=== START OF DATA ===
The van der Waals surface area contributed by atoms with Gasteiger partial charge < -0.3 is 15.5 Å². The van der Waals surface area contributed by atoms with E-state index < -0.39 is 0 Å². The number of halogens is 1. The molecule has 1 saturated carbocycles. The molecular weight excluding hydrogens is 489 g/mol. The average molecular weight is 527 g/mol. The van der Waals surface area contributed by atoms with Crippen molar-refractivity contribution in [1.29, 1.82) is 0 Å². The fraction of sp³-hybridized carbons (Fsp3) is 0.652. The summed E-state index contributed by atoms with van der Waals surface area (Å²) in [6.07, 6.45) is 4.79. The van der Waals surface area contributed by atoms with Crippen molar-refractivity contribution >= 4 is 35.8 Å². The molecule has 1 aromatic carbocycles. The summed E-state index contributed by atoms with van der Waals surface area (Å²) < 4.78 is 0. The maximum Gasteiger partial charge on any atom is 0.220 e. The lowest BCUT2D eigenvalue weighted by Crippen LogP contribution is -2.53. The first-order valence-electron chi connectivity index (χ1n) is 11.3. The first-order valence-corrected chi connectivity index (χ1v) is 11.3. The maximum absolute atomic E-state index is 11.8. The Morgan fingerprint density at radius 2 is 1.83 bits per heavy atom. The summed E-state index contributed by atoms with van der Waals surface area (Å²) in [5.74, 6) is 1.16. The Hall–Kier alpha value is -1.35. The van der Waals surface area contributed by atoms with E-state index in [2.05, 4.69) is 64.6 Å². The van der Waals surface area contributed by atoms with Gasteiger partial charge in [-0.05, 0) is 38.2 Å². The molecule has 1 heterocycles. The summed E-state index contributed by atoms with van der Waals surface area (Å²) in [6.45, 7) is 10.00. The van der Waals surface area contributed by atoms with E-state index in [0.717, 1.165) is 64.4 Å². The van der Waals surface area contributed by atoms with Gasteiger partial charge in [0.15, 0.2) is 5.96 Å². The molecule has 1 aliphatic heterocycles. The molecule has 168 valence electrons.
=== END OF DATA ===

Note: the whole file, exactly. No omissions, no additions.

The van der Waals surface area contributed by atoms with Gasteiger partial charge < -0.3 is 15.5 Å². The van der Waals surface area contributed by atoms with E-state index < -0.39 is 0 Å². The number of halogens is 1. The molecule has 1 saturated carbocycles. The molecular weight excluding hydrogens is 489 g/mol. The average molecular weight is 527 g/mol. The van der Waals surface area contributed by atoms with Crippen molar-refractivity contribution in [1.29, 1.82) is 0 Å². The fraction of sp³-hybridized carbons (Fsp3) is 0.652. The summed E-state index contributed by atoms with van der Waals surface area (Å²) in [6.07, 6.45) is 4.79. The van der Waals surface area contributed by atoms with Crippen molar-refractivity contribution >= 4 is 35.8 Å². The molecule has 1 aromatic carbocycles. The summed E-state index contributed by atoms with van der Waals surface area (Å²) < 4.78 is 0. The maximum Gasteiger partial charge on any atom is 0.220 e. The lowest BCUT2D eigenvalue weighted by Crippen LogP contribution is -2.53. The first-order valence-electron chi connectivity index (χ1n) is 11.3. The first-order valence-corrected chi connectivity index (χ1v) is 11.3. The maximum absolute atomic E-state index is 11.8. The Morgan fingerprint density at radius 2 is 1.83 bits per heavy atom. The summed E-state index contributed by atoms with van der Waals surface area (Å²) in [5.74, 6) is 1.16. The Hall–Kier alpha value is -1.35. The van der Waals surface area contributed by atoms with E-state index in [2.05, 4.69) is 64.6 Å². The van der Waals surface area contributed by atoms with Gasteiger partial charge in [-0.05, 0) is 38.2 Å². The molecule has 1 heterocycles. The summed E-state index contributed by atoms with van der Waals surface area (Å²) in [6.45, 7) is 10.00. The van der Waals surface area contributed by atoms with E-state index in [0.717, 1.165) is 64.4 Å². The van der Waals surface area contributed by atoms with Gasteiger partial charge in [0.15, 0.2) is 5.96 Å². The molecule has 1 aliphatic heterocycles. The molecule has 168 valence electrons.